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Network services the "true battlefield" for home consoles

Hardware, motion control and 3D are only incremental upgrades to the console business, says Square Enix

Square Enix president Yoichi Wada is looking further than the latest wave of hardware additions for home consoles, positioning the company to take advantage of networked services on the Xbox 360 and PlayStation 3.

While interested in 3D, Move and Kinect motion controls, Wada said that the new technology only marginally increases the capabilities and potential business models for home consoles, while online services will be the "true battlefield" for publishers in the future.

"The innovations that we hear about during this E3 are only minimal additions to the existing technologies," offered Wada, in an interview conducted in LA last week. "What is not visible today is the quiet change that's taking place at the network level."

"What the motion controls and other new technology will do is extend the lives of the consoles, but they themselves are not the true battlefield. The true battlefield is the respective network services that support consoles, whether or not they can truly establish these network services will have the definitive effect on the future of games consoles."

Describing home stereoscopic 3D as "not bad, but only so-so" and Kinect as "just a small extension to what is already available", Wada said he wants to see format holders relax online networks in order for publishers to experiment with alternative business models.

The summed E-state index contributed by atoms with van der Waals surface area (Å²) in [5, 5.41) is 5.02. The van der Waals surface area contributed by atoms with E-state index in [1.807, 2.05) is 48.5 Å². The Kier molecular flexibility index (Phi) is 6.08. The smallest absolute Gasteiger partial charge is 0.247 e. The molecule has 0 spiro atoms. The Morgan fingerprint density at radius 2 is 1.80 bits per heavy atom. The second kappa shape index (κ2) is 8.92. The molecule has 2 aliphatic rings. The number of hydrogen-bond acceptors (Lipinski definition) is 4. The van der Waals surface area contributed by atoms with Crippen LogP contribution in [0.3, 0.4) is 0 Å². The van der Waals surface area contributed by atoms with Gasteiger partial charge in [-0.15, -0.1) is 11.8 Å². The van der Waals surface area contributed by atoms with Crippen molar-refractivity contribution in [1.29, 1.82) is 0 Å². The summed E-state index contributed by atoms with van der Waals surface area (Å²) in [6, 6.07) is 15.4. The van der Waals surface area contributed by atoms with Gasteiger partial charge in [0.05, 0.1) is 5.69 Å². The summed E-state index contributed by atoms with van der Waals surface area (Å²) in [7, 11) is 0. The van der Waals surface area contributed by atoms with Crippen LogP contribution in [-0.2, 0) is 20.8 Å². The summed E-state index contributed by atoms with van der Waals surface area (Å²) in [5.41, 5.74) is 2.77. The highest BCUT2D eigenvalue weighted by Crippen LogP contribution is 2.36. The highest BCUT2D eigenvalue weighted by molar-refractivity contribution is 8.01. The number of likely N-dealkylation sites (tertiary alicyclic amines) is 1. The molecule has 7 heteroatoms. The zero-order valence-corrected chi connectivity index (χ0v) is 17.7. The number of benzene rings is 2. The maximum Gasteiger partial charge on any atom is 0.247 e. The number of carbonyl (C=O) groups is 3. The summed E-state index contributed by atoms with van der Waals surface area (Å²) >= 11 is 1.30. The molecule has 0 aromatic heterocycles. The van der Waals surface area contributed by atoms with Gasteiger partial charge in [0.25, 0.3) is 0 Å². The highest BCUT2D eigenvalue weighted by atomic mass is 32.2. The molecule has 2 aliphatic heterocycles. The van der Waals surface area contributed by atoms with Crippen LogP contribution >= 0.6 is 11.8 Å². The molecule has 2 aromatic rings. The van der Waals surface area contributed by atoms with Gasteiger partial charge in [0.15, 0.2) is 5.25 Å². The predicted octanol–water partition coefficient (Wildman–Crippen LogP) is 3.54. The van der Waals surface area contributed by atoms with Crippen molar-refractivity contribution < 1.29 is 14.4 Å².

"First and foremost I would like them to come up with a network infrastructure that will allow the publishers like us to freely design different business schemes. For the publishers the advantage of the networks is that it allows more types of diversified revenue models and I don't want their networks to interfere with that."

Square Enix is currently looking into its own online services said Wada, drawing parallels to Valve's Steam service, but he would not be drawn on specifics, only hinting the goal is to reduce the friction between publisher and customer.

"What we are interested in is the layer or level closest to our customers, those that form communities. Anything below that level is something either we could do or we could take advantage of somebody else's technology and whatever it is we will choose the most efficient means to get there.

"The closest image I can think of is Valve's Steam service. But I do not want to end up fighting with Valve or the game console manufacturers," he added.

The full interview with Yoichi Wada can be read here.

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Matt Martin avatar
Matt Martin: Matt Martin joined GamesIndustry in 2006 and was made editor of the site in 2008. With over ten years experience in journalism, he has written for multiple trade, consumer, contract and business-to-business publications in the games, retail and technology sectors.
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